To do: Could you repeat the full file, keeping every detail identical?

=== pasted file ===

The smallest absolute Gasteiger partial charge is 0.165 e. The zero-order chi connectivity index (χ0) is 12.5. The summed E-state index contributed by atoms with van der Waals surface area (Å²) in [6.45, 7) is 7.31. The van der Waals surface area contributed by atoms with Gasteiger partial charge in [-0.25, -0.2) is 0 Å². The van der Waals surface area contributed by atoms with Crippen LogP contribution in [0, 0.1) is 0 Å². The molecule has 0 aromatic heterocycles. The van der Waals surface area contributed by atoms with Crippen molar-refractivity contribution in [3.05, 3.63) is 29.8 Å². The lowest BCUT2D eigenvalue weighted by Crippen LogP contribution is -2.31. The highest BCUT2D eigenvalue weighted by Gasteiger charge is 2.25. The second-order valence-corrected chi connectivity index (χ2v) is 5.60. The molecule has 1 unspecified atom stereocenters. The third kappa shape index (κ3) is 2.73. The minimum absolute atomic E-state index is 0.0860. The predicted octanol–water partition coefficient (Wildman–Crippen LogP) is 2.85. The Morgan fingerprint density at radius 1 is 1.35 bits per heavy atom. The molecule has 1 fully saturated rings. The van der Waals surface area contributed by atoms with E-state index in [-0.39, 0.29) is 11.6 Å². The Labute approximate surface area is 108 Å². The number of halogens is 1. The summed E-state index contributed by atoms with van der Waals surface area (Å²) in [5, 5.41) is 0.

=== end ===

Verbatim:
The smallest absolute Gasteiger partial charge is 0.165 e. The zero-order chi connectivity index (χ0) is 12.5. The summed E-state index contributed by atoms with van der Waals surface area (Å²) in [6.45, 7) is 7.31. The van der Waals surface area contributed by atoms with Gasteiger partial charge in [-0.25, -0.2) is 0 Å². The van der Waals surface area contributed by atoms with Crippen LogP contribution in [0, 0.1) is 0 Å². The molecule has 0 aromatic heterocycles. The van der Waals surface area contributed by atoms with Crippen molar-refractivity contribution in [3.05, 3.63) is 29.8 Å². The lowest BCUT2D eigenvalue weighted by Crippen LogP contribution is -2.31. The highest BCUT2D eigenvalue weighted by Gasteiger charge is 2.25. The second-order valence-corrected chi connectivity index (χ2v) is 5.60. The molecule has 1 unspecified atom stereocenters. The third kappa shape index (κ3) is 2.73. The minimum absolute atomic E-state index is 0.0860. The predicted octanol–water partition coefficient (Wildman–Crippen LogP) is 2.85. The Morgan fingerprint density at radius 1 is 1.35 bits per heavy atom. The molecule has 1 fully saturated rings. The van der Waals surface area contributed by atoms with E-state index in [-0.39, 0.29) is 11.6 Å². The Labute approximate surface area is 108 Å². The number of halogens is 1. The summed E-state index contributed by atoms with van der Waals surface area (Å²) in [5, 5.41) is 0.